Pump-probe spectroscopy

The wavelength of the free electron laser CLIO, tunable in a large infrared spectral window 3-120 µm, is set at 22.7 µm near the low energy side maximum of the s-p polaron transition in Figure 4. CLIO provides high power picosecond pulses suitable to saturate the transition . In a nearly normal [001] incidence configuration the pump and probe beams are focused onto the sample surface with a spot size around 300 µm and spatially separated thanks to the 20° angle between them. Figure 2 reports the variation of transmission as a function of the pump-probe delay for temperatures spanning the 5 K – 300 K range. At zero delay, a clear saturation of the absorption is evidenced. The partial bleaching is followed by the reconstruction of the absorption verifying roughly an exponential decay with a T1 = 70 ps time constant at 5 K. This decay is attributed to the relaxation of the polaron initially in the laser excited p state towards the s ground state. This result clearly shows that the polaron has a finite relaxation time and is not a stable entity. Note however that this relaxation time is one to two orders of magnitude longer than the relaxation time of electrons in quantum wells or bulk GaAs. We show that it is a consequence of the strong coupling in the nanostructure.

data polaron relaxation

Transmission modulation of n-doped InAs/GaAs quantum dot absorption as a function of the pump-probe delay. The wavelength of the free-electron laser is set at 22.7 µm near the maximum of the "s-p" transition absorption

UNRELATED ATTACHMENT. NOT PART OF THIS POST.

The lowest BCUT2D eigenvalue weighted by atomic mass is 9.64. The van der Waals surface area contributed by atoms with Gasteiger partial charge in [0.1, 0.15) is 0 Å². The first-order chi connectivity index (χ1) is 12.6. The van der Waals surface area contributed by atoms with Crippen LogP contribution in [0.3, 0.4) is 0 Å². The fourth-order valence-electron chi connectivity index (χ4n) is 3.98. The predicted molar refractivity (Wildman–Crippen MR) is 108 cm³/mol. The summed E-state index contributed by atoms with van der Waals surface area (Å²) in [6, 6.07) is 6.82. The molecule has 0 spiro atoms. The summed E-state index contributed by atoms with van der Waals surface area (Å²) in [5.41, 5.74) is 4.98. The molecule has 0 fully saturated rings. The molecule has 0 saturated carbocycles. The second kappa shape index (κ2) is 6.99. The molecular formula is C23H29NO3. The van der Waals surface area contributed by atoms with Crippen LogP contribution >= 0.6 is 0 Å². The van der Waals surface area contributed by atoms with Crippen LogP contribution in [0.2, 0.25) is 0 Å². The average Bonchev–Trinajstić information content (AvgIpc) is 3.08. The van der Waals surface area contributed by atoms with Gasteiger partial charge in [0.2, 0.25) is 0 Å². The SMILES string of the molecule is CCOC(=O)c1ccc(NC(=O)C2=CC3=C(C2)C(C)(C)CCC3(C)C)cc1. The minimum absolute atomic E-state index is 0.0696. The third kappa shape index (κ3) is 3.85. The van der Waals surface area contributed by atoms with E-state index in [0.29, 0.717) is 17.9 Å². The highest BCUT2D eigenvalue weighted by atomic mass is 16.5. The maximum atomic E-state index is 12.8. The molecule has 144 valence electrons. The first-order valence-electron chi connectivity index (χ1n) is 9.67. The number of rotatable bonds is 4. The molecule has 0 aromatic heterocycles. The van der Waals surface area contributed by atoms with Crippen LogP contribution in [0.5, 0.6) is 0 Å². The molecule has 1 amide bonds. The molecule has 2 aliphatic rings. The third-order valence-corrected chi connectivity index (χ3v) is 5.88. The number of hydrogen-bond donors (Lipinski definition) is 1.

Relaxation mechanism

In order to analyze the mechanism at the origin of the relaxation, the decay time is measured as a function of the energy by tuning the free-electron laser wavelength across the absorption resonance. Because of the inhomogeneous broadening of the s-p transition, wavelength tuning amounts to probing different dots with different s-p transition energies. As reported in the left hand side of Figure 3, the closer to the phonon resonance, the shorter the decay time. This dependence is qualitatively expected from the idea of a polaron relaxing with the disintegration of its phonon component. The closer to the phonon resonance, the larger the phonon weight in the polaron state and the quicker the relaxation occurs since the probability of the disintegration varies with |a|2. To support quantitatively this idea, the polaron relaxation time is calculated using the non perturbative treatment of Li et al. and reported as a full line in the plot. The agreement with the experimental data is obtained with only the coupling strength as a fitting parameter (4.4 meV) and therefore the polaron decay is attributed to the disintegration of the phonon part, here into two acoustic LA phonons.